A+ ClickUp next, I found a nice little web resource lately called A+ Click. It’s basically just a collection of math tests, but they have them for every level, and the problems are actually pretty great. Give it a try, and don’t feel like you have to stick to your grade. There’s bound to be tough ones and easier ones in every set. You can actually learn a lot by working on new kinds of problems you’ve never even heard of. You just have to figure out what the words mean, so here’s an illustrated mathematical glossary to help you out, or this maths dictionary for kids.  And here’s a sample problem I like:

Add the adjacent numbers together and write their sum in the block above them. What is the number at the top of the pyramid?

Add the adjacent numbers together and write their sum in the block above them. What is the number at the top of the pyramid?

I wonder if there was a way to predict the answer without filling in all the boxes. And what if the pyramid had 1,2,3,4,5,… all the way up to 10? Hmmmm. Any readers have any ideas? Just leave us a comment.

+plus magazineFinally, Plus Magazine’s website is full of really good math articles and things. For the holiday season, they’ve created a mathematical advent calendar. Each day, a new “door” can be opened which leads to further links and descriptions to neat math content. For example, on the 8th day we had Door #8: Women in Maths, including information about Ada Lovelace!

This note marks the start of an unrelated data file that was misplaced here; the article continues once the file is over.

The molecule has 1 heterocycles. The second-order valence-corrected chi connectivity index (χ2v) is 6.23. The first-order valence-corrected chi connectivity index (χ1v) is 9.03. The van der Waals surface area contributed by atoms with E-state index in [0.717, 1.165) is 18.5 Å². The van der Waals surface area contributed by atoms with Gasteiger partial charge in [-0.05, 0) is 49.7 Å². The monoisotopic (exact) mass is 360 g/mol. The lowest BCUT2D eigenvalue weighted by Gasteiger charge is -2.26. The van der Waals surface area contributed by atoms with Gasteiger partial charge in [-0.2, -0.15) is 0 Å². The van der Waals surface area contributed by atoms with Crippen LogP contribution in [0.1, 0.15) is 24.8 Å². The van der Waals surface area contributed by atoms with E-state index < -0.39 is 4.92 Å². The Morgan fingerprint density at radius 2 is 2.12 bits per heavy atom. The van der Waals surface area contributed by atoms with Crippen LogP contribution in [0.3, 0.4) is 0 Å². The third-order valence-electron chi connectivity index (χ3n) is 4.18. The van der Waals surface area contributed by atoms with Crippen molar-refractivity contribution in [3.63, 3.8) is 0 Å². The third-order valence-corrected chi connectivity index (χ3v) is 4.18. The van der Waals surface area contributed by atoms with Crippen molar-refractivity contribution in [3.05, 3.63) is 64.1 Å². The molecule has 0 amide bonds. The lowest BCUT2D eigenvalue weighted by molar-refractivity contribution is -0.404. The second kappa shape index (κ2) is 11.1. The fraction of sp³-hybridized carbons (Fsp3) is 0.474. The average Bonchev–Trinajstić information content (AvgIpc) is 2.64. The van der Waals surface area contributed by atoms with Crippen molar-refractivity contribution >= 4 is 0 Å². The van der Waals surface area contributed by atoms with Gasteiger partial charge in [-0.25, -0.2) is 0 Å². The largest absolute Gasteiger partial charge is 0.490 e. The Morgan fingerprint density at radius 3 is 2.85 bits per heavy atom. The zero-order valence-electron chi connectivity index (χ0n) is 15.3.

And here’s a little bonus video for you this week. For their recent music video, Lost Lander decided to illustrate the prime numbers as they build up. It’s quite nice, and not a bad song either.

Bon appetit!

Mathpuzzle, Video Contests, and Snowflakes

Welcome to this week’s Math Munch!

mathpuzzle

One of my favorite math sites on the internet is mathpuzzle. It’s written and curated by recreational mathematician Ed Pegg Jr. About once a month, Ed makes a post that shares a ton of awesome math—interesting tilings, tricky puzzles, results about polyhedra and polyominos, and so much more. Below are some of my favorite finds at mathpuzzles. Go to the site to discover much more to explore!

z5l4l3

Shapes that three kinds of polyominoes can tile.

2

Erich Friedman’s 2012 holiday puzzles

Abyss_01

A slideable, flexible hypercube you can hold in your hands! Video below.

hero_01

Next, have you ever wanted to be a movie star? How about a math movie star? Then there are two math video contests that you should know about. The first is for middle schoolers— the Reel Math Challenge. It’s run by MATHCOUNTS, which has for many years run a middle school problem solving contest. (I competed in it when I was in middle school.) This is only the second year for the Reel Math Challenge, but lots of videos have already been created. You can check them out here.

MathovisionThe second contest is for high schoolers and is called Math-O-Vision. The challenge is to make a video that shows “the way Math fills our world.” Math-O-Vision is sponsored by the Dartmouth College Math Department and the Neukom Institute.

makeaflakeFinally, here’s a fun little applet I found called Make-a-Flake. You can use it to make intricate digital snowflake designs.

flake

Two snowflakes from the Make-a-Flake gallery.

Of course, it’s a lot of fun to make non-virtual snowflakes as well—find a pair of scissor and some paper and go for it! For basic instructions, head over to snowflakes.info. And for some inspiration, check out this Flickr group!

Bon appetit!